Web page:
Dark Secret Behind Grocery Store Rotisserie Chicken

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It is one of the oldest pieces of culinary advice: If you want to save money, avoid convenience items and prepare meals from scratch.

This is true for a batch of brownies (39 cents for homemade vs. more than $2 for a boxed mix) and cut fruit (a pineapple is only $2.75 per pound vs. $4 for precut)

And especially for ready-to-eat meals, which typically cost about twice as much as the supplies required to prepare them. However, there is an exception to this rule: rotisserie chicken.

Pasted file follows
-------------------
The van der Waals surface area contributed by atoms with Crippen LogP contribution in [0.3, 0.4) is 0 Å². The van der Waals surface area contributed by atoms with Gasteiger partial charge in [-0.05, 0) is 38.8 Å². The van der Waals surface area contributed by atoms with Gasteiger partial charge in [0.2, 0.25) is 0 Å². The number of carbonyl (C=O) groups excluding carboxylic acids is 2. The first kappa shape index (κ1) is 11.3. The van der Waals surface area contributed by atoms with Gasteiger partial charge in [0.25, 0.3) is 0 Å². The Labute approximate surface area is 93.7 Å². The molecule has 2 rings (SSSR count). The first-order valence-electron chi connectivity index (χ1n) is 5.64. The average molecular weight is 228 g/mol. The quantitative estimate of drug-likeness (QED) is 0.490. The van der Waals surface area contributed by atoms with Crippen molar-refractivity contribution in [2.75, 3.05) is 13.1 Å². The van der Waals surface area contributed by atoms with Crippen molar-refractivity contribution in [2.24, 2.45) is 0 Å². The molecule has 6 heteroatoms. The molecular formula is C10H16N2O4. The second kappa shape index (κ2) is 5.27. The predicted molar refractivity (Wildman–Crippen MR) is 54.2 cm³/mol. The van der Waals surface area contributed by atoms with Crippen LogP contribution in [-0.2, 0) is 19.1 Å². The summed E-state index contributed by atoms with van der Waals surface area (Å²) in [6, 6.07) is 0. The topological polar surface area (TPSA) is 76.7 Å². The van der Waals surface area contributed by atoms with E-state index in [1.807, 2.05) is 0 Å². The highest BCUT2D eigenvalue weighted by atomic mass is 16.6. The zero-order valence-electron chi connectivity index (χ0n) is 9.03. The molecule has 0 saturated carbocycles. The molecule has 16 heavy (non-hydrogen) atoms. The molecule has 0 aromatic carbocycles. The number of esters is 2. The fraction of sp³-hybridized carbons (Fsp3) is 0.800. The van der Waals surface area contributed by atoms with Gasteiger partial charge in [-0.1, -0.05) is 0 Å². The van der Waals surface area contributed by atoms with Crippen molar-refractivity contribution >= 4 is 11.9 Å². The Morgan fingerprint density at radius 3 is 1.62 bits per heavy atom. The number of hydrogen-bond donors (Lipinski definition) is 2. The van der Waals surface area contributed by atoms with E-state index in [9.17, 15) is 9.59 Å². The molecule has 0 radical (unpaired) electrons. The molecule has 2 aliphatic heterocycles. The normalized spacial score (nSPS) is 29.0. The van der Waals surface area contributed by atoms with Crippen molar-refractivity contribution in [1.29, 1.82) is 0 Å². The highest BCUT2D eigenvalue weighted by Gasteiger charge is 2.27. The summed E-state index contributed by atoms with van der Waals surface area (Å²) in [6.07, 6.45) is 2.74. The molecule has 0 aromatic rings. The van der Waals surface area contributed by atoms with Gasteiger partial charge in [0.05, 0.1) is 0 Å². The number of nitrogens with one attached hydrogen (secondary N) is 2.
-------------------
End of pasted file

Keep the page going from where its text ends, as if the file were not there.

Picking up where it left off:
In the majority of supermarket stores, a complete raw chicken costs more than its roasted counterpart.

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A finished supper that does not need to be cleaned, stuffed, seasoned, or roasted at home appears to be a much better value for shoppers who are pressed for time, savings aside.

The golden, juicy rotisserie chickens found in grocery shops are frequently the unsold raw chickens that are ready to expire.

By selling them at a cheaper price, grocery retailers earn less than they would on raw birds, but far more than if they simply threw them away.

We have compiled a list of the greatest rotisserie chickens sold in grocery stores. Repurposing unsold items is a popular practise at supermarket stores.

To reduce food waste, vegetables and meat are frequently added to prepackaged salads and deli products.

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